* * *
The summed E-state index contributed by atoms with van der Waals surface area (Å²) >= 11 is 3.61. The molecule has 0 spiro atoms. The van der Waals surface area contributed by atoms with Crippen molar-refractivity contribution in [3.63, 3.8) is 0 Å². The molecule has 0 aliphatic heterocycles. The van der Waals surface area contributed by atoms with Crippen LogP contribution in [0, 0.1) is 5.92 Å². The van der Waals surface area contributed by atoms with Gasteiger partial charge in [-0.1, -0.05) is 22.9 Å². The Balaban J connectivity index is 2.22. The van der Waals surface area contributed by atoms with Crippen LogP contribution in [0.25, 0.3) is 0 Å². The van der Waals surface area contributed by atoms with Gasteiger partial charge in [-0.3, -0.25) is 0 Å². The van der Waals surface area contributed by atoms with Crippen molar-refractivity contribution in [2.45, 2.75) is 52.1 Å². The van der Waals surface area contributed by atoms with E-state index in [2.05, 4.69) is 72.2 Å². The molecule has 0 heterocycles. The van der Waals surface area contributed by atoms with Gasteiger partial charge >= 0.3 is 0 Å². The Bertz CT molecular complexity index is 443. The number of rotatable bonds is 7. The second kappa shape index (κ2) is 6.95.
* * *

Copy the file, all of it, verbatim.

The summed E-state index contributed by atoms with van der Waals surface area (Å²) >= 11 is 3.61. The molecule has 0 spiro atoms. The van der Waals surface area contributed by atoms with Crippen molar-refractivity contribution in [3.63, 3.8) is 0 Å². The molecule has 0 aliphatic heterocycles. The van der Waals surface area contributed by atoms with Crippen LogP contribution in [0, 0.1) is 5.92 Å². The van der Waals surface area contributed by atoms with Gasteiger partial charge in [-0.1, -0.05) is 22.9 Å². The Balaban J connectivity index is 2.22. The van der Waals surface area contributed by atoms with Crippen LogP contribution in [0.25, 0.3) is 0 Å². The van der Waals surface area contributed by atoms with Gasteiger partial charge in [-0.3, -0.25) is 0 Å². The van der Waals surface area contributed by atoms with Crippen molar-refractivity contribution in [2.45, 2.75) is 52.1 Å². The van der Waals surface area contributed by atoms with E-state index in [2.05, 4.69) is 72.2 Å². The molecule has 0 heterocycles. The van der Waals surface area contributed by atoms with Gasteiger partial charge >= 0.3 is 0 Å². The Bertz CT molecular complexity index is 443. The number of rotatable bonds is 7. The second kappa shape index (κ2) is 6.95.